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Wagging the Dog


By: Dan Laxer – Montreal Times

“Has the whole gone crazy? Am I the only one who gives a $#*! about the rules?”

Rules are made to be broken, right? I mean, sure, the rules are there to keep us in line, to maintain order, and to make sure society doesn’t tumble into anarchy. We even have laws to enforce the rules, and law enforcers to enforce the laws that enforce the rules.

And for those times when those officials aren’t around, there are those self-righteous, self-appointed citizens on patrol who take it upon themselves to ferret out the scofflaws and tell them that they have contravened a breach of the peace.

Such was the case in a local park the other day, where I’d been with my kids and their schoolmates after school. One of the other fathers came over to say hello, with his big dog on a leash. “Tell me,” he says, “is there anything wrong with having my dog in the park?”

“I don’t know,” I said. “There might be some by-law or something. Why?”

“Well, because some obnoxious guy told me I’m not allowed to have my dog in the park. I asked him what bothered him so much about my dog, and he said ‘there’s a sign’.”

“What bothered him more,” I asked, “the dog or the sign?”

As we were laughing, another daddy came along, not a little indignant. He was a much younger daddy. And you know how younger parents are: idealistic, paving their kids’ futures with good intentions of ridding the world of canned tuna and violent cartoons, reducing speed limits, vocally and vociferously anti-vaccine. You know, all the stuff that reality beats out of you by the time your kids hit grade three. He was small, like a scrappy schnauzer who thinks nothing of barking at a Doberman.

“Are you talking about me?” he asked me.

“I don’t know,” I answered, shrugging my shoulders. “Who are you?”

“Well, it’s just that I heard you talking about dogs and signs, and I thought you were taking about me. I’m the one who objected to the dog.”

“Okay,” I said. “Again, I don’t know who you are, so I don’t know how I’m supposed to know that you were the one who objected to the dog. I was just having a laugh with a friend.”

And then he launched into an ostensibly well-rehearsed rant about the rules, the sign, the dangers of dogs, bla bla bla. I wasn’t really interested. But clearly I’d gotten his goat.

“That’s fine,” he called after my dog-owning friend, who was walking away. “I’ll just ask the police what the rules are!” What was the dog owner supposed to do, turn back with his tail between his legs and say “Oh, no! Not the police! Please! Anything but that! My dog and I will go quietly.”

I mean, he wasn’t wrong; the dog rules are similar from borough to borough: you have to have your dog on a leash of no more than 6 feet long, you have to pick up after your dog, and you are certainly not allowed to have your dog in a children’s playground. And, yes, there is a sign attesting to that restriction. “Hey,” my young, intrepid dog hunter said to me (because clearly no one else was listening), “I don’t have a problem with dogs. I just don’t want them near my kid.”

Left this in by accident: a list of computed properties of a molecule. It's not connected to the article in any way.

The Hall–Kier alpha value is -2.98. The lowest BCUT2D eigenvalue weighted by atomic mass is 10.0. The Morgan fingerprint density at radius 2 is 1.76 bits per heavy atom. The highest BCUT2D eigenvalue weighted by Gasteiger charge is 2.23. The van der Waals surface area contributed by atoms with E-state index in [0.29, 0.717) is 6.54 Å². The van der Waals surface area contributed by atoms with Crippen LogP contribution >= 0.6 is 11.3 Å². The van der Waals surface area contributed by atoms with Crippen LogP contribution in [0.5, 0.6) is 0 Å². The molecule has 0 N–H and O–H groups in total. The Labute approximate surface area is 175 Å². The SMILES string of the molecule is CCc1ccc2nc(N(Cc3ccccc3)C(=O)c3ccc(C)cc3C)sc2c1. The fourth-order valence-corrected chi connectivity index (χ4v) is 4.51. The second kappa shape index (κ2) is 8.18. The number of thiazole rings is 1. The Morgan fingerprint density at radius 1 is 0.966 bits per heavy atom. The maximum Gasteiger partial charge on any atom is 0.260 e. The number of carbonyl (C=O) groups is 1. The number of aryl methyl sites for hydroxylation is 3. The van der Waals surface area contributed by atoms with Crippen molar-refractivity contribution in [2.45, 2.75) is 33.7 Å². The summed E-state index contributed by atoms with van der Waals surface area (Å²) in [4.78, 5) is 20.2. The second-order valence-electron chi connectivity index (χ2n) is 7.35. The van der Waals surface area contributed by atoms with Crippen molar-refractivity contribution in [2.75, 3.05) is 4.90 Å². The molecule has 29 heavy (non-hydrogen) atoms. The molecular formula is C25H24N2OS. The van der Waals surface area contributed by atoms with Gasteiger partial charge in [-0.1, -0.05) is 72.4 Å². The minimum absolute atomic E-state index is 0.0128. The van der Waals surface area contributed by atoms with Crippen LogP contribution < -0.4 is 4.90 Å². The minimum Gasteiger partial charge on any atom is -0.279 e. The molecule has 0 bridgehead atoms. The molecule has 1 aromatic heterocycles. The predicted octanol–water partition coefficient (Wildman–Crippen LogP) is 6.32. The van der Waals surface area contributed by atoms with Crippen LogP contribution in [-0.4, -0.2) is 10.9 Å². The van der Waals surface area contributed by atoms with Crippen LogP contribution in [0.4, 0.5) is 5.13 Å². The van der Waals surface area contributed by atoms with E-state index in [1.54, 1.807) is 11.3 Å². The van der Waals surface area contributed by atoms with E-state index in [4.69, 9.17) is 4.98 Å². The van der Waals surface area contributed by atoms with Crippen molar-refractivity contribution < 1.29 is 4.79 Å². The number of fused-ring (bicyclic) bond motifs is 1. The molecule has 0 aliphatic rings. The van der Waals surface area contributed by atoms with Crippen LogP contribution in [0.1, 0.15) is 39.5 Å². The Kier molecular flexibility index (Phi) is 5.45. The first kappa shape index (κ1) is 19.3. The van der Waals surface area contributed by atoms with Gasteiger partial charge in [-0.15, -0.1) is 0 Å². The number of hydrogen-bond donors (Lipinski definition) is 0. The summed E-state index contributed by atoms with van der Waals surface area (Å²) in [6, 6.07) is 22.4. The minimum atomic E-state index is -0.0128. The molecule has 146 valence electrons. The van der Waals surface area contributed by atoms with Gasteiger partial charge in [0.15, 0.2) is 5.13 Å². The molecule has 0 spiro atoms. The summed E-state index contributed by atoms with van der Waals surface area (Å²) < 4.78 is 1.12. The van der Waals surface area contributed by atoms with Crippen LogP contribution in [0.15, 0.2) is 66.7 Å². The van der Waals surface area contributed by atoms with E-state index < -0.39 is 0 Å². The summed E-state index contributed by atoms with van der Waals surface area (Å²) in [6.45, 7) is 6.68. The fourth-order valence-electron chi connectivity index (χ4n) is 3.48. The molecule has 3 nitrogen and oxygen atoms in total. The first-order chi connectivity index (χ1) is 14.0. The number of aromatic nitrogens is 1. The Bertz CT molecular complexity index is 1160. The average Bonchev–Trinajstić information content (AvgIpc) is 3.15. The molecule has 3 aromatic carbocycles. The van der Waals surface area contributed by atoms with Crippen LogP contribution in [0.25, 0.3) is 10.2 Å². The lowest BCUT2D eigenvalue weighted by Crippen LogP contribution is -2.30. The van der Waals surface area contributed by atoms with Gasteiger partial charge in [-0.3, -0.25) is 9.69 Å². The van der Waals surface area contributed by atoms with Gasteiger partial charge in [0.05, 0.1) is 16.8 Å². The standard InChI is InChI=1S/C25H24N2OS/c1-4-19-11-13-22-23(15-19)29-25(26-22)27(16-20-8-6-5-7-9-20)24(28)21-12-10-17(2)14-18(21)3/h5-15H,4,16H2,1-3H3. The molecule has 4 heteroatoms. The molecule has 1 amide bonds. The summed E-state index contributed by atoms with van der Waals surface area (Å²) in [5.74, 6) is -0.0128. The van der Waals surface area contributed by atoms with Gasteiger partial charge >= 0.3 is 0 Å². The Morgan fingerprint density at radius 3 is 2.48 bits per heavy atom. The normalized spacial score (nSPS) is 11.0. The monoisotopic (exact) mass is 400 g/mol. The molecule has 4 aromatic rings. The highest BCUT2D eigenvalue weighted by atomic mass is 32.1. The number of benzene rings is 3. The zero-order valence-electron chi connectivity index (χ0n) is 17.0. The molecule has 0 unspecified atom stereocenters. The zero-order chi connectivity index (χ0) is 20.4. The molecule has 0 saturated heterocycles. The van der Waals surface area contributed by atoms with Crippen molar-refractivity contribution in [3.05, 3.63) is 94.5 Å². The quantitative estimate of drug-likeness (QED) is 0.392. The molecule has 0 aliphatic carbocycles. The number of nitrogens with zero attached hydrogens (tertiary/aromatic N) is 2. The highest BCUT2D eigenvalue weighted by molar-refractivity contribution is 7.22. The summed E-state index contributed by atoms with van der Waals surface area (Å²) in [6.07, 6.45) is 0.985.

When I was growing up there were no dog parks. There were just parks. And you could walk, play, run, and even ride your bike in the park. You could walk your dog through the park, either on or off the leash. Nothing bad ever happened (we didn’t know about dingoes back then). And if anyone had been bitten we didn’t know about it. On the other hand, if someone had gone ahead and bitten a dog, that would have been news, but I digress.

Cynophobia, or fear of dogs, is one of the most common phobias. It is more prevalent in women, and pops up at a young age, usually around playground age. It is acquired either through personal experience, like being bitten or otherwise attacked, through seeing someone else get attacked, or simply through hearing about an incident. And then of course there’s the rampant defecation that makes playing in a park akin to running through a minefield.

Dog-fearing grownups inadvertently pass their fear onto their children, and then further nurture that fear through an acquired commonality, reinforcing the idea that dogs are to be feared.

I’ve heard from other parents who don’t want dogs near their kids. They belong in dog runs, they say, those stinking, fly-infested pens to which dogs and their owners are relegated, ostracized, segregated from the rest of the population. One mom told me that when she was four a dog jumped on her in a park. She knows now that the dog was being playful and friendly, and in the end it didn’t bite her. But it traumatized her, seemingly for life. Some dogs are just too frisky, she argued. So we make laws, rules, and signs that validate that irrational fear of dogs.

Is it possible that municipal by-laws needlessly perpetuate that fear through acquiescence? And to what extent is the media complicit in the fear-mongreling, with their constant stories of pitbull attacks? We argue over the pros and cons of the death penalty, but think nothing of executing a dog, even after a first offence. We say that the dog must be “destroyed,” as if it were a machine rather than a sentient being. Or we rationalize the execution away by classifying certain breeds as dangerous, not to say psychopathic. Have we really made the world a safer place for our kids? Or is that idea just a little, um, far-fetched?

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